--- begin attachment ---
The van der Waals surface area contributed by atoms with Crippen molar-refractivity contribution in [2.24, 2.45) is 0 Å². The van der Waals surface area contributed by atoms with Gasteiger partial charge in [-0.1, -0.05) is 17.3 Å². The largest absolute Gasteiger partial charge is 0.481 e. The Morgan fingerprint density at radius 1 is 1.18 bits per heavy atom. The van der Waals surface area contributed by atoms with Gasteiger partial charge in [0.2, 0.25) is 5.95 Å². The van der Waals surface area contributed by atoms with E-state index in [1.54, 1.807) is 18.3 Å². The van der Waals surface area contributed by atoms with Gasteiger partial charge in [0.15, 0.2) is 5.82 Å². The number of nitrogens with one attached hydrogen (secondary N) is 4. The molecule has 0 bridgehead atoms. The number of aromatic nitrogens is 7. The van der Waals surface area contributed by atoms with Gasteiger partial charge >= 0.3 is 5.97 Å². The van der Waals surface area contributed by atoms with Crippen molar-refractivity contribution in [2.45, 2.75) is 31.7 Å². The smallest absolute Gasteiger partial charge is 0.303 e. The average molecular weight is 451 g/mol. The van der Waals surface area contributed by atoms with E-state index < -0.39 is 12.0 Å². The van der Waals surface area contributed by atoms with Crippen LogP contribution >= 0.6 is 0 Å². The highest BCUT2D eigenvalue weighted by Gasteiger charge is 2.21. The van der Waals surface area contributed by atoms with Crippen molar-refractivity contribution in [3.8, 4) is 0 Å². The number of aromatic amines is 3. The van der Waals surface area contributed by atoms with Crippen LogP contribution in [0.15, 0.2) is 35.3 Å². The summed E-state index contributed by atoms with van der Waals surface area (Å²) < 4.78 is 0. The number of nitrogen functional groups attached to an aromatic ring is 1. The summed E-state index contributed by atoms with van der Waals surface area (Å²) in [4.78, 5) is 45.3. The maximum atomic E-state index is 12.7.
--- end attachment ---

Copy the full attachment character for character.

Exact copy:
The van der Waals surface area contributed by atoms with Crippen molar-refractivity contribution in [2.24, 2.45) is 0 Å². The van der Waals surface area contributed by atoms with Gasteiger partial charge in [-0.1, -0.05) is 17.3 Å². The largest absolute Gasteiger partial charge is 0.481 e. The Morgan fingerprint density at radius 1 is 1.18 bits per heavy atom. The van der Waals surface area contributed by atoms with Gasteiger partial charge in [0.2, 0.25) is 5.95 Å². The van der Waals surface area contributed by atoms with E-state index in [1.54, 1.807) is 18.3 Å². The van der Waals surface area contributed by atoms with Gasteiger partial charge in [0.15, 0.2) is 5.82 Å². The number of nitrogens with one attached hydrogen (secondary N) is 4. The molecule has 0 bridgehead atoms. The number of aromatic nitrogens is 7. The van der Waals surface area contributed by atoms with Gasteiger partial charge >= 0.3 is 5.97 Å². The van der Waals surface area contributed by atoms with Crippen molar-refractivity contribution in [2.45, 2.75) is 31.7 Å². The smallest absolute Gasteiger partial charge is 0.303 e. The average molecular weight is 451 g/mol. The van der Waals surface area contributed by atoms with E-state index < -0.39 is 12.0 Å². The van der Waals surface area contributed by atoms with Crippen LogP contribution >= 0.6 is 0 Å². The highest BCUT2D eigenvalue weighted by Gasteiger charge is 2.21. The van der Waals surface area contributed by atoms with Crippen molar-refractivity contribution in [3.8, 4) is 0 Å². The number of aromatic amines is 3. The van der Waals surface area contributed by atoms with Crippen LogP contribution in [0.15, 0.2) is 35.3 Å². The summed E-state index contributed by atoms with van der Waals surface area (Å²) < 4.78 is 0. The number of nitrogen functional groups attached to an aromatic ring is 1. The summed E-state index contributed by atoms with van der Waals surface area (Å²) in [4.78, 5) is 45.3. The maximum atomic E-state index is 12.7.